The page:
One morning I was listening to a popular radio program. The hosts were asking callers if they had any financial secrets that they withhold from their spouses. Caller after caller went on the air sharing their secrets for the world to hear. Of course, most of these individuals used pseudonyms to conceal their identity. Some even went to the extreme measure and requested the hosts use professional voice altering equipment to further guarantee their anonymity. People expressed having secret accounts, stashed money, kept bonuses, and opened charge accounts. Some had even made significant purchases without their spouse’s knowledge.
As I was listening to story after story, I could not help but take a personal inventory of my own actions as it relates to family finances. Although I'm not guilty of any of the major infractions mentioned above, I have not always asked for my wife's advice before making certain purchases.
At times, this has caused friction in my marriage. My wife felt left out and frustrated, and I felt like I was being treated like a child. Our conversations often escalated, along with our voices and emotions. Too often these issues were left unresolved, causing strain and leaving bitter feelings of resentment and anger.
According to an article posted on the website CNNMoney, “Financial infidelity: Catching a Cheating Spouse,” staff writer Jessica Dickler explains “Having an affair isn't the only kind of cheating that can ruin a marriage. Whether it's hiding the extra money you earn, keeping a secret bank account or hiding purchases from your spouse, so-called "financial infidelity" can take just as harsh a toll on a marriage.”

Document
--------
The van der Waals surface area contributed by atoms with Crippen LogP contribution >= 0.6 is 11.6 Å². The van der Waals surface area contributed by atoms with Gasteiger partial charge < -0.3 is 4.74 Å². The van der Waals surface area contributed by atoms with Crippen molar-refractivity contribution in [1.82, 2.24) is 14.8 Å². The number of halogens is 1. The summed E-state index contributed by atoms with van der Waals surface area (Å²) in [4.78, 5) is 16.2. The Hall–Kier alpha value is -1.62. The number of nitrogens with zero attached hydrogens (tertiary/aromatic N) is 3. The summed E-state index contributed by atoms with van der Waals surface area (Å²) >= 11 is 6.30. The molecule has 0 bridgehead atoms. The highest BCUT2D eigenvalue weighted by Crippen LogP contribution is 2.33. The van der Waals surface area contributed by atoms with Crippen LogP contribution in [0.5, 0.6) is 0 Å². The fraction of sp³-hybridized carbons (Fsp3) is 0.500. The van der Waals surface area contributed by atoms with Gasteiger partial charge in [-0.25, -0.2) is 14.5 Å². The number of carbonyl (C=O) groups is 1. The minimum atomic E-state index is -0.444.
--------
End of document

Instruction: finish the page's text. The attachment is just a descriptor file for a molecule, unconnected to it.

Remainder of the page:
As stated by a USA TODAY article entitled, "Many Marriages Today are ‘Til Debt Do Us Part," correspondent Kathy Cho suggests, “If love is the tie that binds couples together, money is often the wrench that pries them apart. Money conspires to antagonize couples. It sometimes invites divorce”. Here are some quick tips to help guarantee a stronger, financially-healthy marriage.
Do not hide purchases from your spouse. If you feel the need to hide something, then chances are you should not be buying it in the first place. Remember, your ultimate responsibility is your family’s welfare. Consistently making unnecessary purchases can easily place you on the road to marital difficulty.
Do not hide debt obligations from your spouse. Secretly owning and accruing credit card debt can cause financial hardship and stress and could potentially ruin your marriage.
Do not keep secret bank or investment accounts from your spouse. One of the components of a successful relationship is trust. Keeping secret accounts is a violation of this trust and can cause resentment.
Do not hide money, bonus pay, tax refunds, or any other form of compensation from your spouse. Don't justify keeping secret money for emergencies. Remember, we should be as honest with our spouses as we expect them to be with us.
Speak with your spouse and set weekly spending limits. It is important to discuss your definition of personal money to avoid possible misunderstandings. Some examples of items that could be purchased with personal money include hobby supplies, fast-food, and inexpensive entertainment such as books or CDs.
Develop a family budget and set financial goals as a couple. Make a commitment to never make a purchase outside of the family budget without discussing it with your spouse.
Hold monthly “Money Talks” with your spouse. Review the family budget and discuss areas that might require more discipline and management. This is also the ideal time to pay bills and audit your accounts.